In terms of financial problems, all costs incurred by the care of patients should be channeled through a single entity in the form of example a financial committee. In this way the exact costs of care can be determined, and strategies and principles devised in order to save both money and lives.
Organizational processes can be facilitated by approaching all staff members for possible solutions to organizational problems. This could occur by means of a questionnaire, or an interview. Time limits should be kept in mind with these methods. A questionnaire might be able to be studied more thoroughly, while also taking less time as it can be given to any number of persons at the same time. These can then be scanned by a committee in order to determine the best solution to organizational problems.
All of the above can be implemented and monitored for effectiveness on a continuous basis. Another idea that can be implemented in terms of all of the above is a suggestion box for both staff members, patients, and family members. These can be addressed at weekly or bi-weekly intervals.
I believe the above addresses the most important difficulties within the organizational structure and systems of the hospital. A single committee with various experts could be implemented to address all of the issues and facilitate communication between the staff and management. It will then also serve a clarifying function in terms of principles that should be adhered to at the hospital.
In terms of individually held ethics, staff members could be asked to draw up memorandums of their own most preciously held convictions in terms of health care. These should then be used in drawing up the general memorandum of ethics and principles to be adhered to uniformly throughout the hospital.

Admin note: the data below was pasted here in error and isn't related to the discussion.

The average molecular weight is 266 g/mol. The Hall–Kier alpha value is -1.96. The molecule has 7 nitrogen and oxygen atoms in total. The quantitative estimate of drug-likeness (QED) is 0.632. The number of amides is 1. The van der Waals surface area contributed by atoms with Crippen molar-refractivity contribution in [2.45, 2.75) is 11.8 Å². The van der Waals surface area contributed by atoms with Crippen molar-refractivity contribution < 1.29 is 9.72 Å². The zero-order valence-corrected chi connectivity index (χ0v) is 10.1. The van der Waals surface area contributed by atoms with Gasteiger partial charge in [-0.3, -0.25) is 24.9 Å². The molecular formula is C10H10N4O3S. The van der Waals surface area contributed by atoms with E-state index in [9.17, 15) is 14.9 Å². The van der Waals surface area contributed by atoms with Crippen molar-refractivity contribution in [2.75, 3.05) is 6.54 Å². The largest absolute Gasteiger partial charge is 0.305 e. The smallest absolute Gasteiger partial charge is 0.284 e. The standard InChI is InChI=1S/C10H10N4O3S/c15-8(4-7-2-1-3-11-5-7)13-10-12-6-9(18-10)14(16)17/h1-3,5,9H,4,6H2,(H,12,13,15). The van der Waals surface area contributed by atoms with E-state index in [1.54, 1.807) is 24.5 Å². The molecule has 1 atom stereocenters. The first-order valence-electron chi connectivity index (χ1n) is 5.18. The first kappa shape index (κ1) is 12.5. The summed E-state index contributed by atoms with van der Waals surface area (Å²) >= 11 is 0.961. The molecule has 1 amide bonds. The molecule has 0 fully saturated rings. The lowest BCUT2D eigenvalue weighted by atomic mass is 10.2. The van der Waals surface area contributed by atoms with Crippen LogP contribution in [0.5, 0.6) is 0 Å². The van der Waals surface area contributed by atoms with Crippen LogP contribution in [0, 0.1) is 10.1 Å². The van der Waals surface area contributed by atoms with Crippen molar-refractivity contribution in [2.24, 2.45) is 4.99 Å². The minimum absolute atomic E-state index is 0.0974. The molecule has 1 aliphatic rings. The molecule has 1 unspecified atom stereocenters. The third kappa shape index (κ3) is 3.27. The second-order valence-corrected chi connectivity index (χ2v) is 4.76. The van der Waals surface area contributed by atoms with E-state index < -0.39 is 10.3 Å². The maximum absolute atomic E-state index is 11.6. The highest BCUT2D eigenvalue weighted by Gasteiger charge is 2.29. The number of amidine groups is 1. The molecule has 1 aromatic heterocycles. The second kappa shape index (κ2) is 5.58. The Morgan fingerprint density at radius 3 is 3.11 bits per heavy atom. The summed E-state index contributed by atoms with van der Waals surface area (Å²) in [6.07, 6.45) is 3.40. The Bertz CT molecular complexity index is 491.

At the moment it appears that each individual is conducting his or her work according to individually held principles without a general guiding force. This is why the structure and care of patients appear to be in such a chaotic state. This can be addressed by referring all extreme problem cases to management, while the committee could handle less complicated cases. When decisions are made in this way organizational processes will also improve. This will give less incentive for patients to sue the hospital for lack of proper care to patients.
In dealing with patients and their families, the communication process should also be improved. All persons involved with the patient should then meet with the family, during which all guiding principles and care processes should be agreed upon, to be drawn up in a signed document. This will then help to bring more clarity in terms of treatment processes and principles, where the family is also allowed to voice their opinions and adhere to their own ethics. The document thus drawn up should be legally binding, and all personnel working with the patient should retain a copy for reference and to minimize the chances of mistakes.
The impact of the above will be greater public trust, a better reputation for the hospital, and better care giving in general. In terms of the press, aiming for these processes will create a good impression in the public eye and furthermore encourage investors to provide funds for the hospital.
Rationale and Conclusions
The Faith Community Hospital has as its purpose the care and well-being of the community. Currently this care is not provided at an optimum level, because of various difficulties in organizational processes, communication and ethics issues. These can all be addressed by restructuring the way in which the hospital's organizational process works. A committee appointed to deal with all of the above-mentioned issues can unify the…